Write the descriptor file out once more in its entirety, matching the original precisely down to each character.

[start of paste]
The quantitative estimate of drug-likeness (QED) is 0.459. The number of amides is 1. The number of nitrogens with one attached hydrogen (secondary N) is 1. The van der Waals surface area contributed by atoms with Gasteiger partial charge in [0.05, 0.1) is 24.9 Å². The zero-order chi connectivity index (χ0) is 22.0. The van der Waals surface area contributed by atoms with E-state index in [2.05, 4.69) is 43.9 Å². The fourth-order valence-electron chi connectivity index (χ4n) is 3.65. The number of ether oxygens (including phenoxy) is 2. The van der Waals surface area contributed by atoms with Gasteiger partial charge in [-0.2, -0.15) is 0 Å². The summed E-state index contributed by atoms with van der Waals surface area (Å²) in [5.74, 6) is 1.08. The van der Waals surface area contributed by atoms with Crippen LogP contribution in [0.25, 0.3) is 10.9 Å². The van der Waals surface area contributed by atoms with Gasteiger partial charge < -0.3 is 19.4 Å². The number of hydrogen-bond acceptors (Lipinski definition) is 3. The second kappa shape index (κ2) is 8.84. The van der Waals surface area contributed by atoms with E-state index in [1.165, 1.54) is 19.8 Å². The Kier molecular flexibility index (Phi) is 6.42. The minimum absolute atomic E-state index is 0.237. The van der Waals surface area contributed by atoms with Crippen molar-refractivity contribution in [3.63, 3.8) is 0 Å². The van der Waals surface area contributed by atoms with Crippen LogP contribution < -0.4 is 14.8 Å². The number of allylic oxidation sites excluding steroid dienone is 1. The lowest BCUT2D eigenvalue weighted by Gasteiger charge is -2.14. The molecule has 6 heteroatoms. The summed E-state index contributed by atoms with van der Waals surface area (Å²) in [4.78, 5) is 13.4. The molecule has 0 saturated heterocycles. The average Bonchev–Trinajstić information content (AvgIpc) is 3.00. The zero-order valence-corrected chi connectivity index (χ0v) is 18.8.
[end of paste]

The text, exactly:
The quantitative estimate of drug-likeness (QED) is 0.459. The number of amides is 1. The number of nitrogens with one attached hydrogen (secondary N) is 1. The van der Waals surface area contributed by atoms with Gasteiger partial charge in [0.05, 0.1) is 24.9 Å². The zero-order chi connectivity index (χ0) is 22.0. The van der Waals surface area contributed by atoms with E-state index in [2.05, 4.69) is 43.9 Å². The fourth-order valence-electron chi connectivity index (χ4n) is 3.65. The number of ether oxygens (including phenoxy) is 2. The van der Waals surface area contributed by atoms with Gasteiger partial charge in [-0.2, -0.15) is 0 Å². The summed E-state index contributed by atoms with van der Waals surface area (Å²) in [5.74, 6) is 1.08. The van der Waals surface area contributed by atoms with Crippen LogP contribution in [0.25, 0.3) is 10.9 Å². The van der Waals surface area contributed by atoms with Gasteiger partial charge < -0.3 is 19.4 Å². The number of hydrogen-bond acceptors (Lipinski definition) is 3. The second kappa shape index (κ2) is 8.84. The van der Waals surface area contributed by atoms with E-state index in [1.165, 1.54) is 19.8 Å². The Kier molecular flexibility index (Phi) is 6.42. The minimum absolute atomic E-state index is 0.237. The van der Waals surface area contributed by atoms with Crippen molar-refractivity contribution in [3.63, 3.8) is 0 Å². The van der Waals surface area contributed by atoms with Crippen LogP contribution < -0.4 is 14.8 Å². The number of allylic oxidation sites excluding steroid dienone is 1. The lowest BCUT2D eigenvalue weighted by Gasteiger charge is -2.14. The molecule has 6 heteroatoms. The summed E-state index contributed by atoms with van der Waals surface area (Å²) in [4.78, 5) is 13.4. The molecule has 0 saturated heterocycles. The average Bonchev–Trinajstić information content (AvgIpc) is 3.00. The zero-order valence-corrected chi connectivity index (χ0v) is 18.8.